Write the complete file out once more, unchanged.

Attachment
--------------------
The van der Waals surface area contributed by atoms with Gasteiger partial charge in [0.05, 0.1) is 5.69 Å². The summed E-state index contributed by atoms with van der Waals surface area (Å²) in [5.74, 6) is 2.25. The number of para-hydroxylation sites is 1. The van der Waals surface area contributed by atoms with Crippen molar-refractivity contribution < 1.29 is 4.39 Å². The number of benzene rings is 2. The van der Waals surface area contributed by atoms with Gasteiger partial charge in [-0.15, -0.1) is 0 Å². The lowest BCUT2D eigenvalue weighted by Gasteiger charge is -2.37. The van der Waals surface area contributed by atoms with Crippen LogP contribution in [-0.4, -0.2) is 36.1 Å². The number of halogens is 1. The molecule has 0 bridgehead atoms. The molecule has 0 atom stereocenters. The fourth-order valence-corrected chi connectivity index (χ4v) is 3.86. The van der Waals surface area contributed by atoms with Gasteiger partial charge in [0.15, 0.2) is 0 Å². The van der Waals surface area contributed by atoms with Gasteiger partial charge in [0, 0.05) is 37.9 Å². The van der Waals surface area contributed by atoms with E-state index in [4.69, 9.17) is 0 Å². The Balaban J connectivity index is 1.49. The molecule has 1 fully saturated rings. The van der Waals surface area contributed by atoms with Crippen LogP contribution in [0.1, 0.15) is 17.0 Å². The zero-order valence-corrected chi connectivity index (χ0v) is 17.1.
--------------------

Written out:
The van der Waals surface area contributed by atoms with Gasteiger partial charge in [0.05, 0.1) is 5.69 Å². The summed E-state index contributed by atoms with van der Waals surface area (Å²) in [5.74, 6) is 2.25. The number of para-hydroxylation sites is 1. The van der Waals surface area contributed by atoms with Crippen molar-refractivity contribution < 1.29 is 4.39 Å². The number of benzene rings is 2. The van der Waals surface area contributed by atoms with Gasteiger partial charge in [-0.15, -0.1) is 0 Å². The lowest BCUT2D eigenvalue weighted by Gasteiger charge is -2.37. The van der Waals surface area contributed by atoms with Crippen LogP contribution in [-0.4, -0.2) is 36.1 Å². The number of halogens is 1. The molecule has 0 bridgehead atoms. The molecule has 0 atom stereocenters. The fourth-order valence-corrected chi connectivity index (χ4v) is 3.86. The van der Waals surface area contributed by atoms with Gasteiger partial charge in [0.15, 0.2) is 0 Å². The van der Waals surface area contributed by atoms with Gasteiger partial charge in [0, 0.05) is 37.9 Å². The van der Waals surface area contributed by atoms with E-state index in [4.69, 9.17) is 0 Å². The Balaban J connectivity index is 1.49. The molecule has 1 fully saturated rings. The van der Waals surface area contributed by atoms with Crippen LogP contribution in [0.1, 0.15) is 17.0 Å². The zero-order valence-corrected chi connectivity index (χ0v) is 17.1.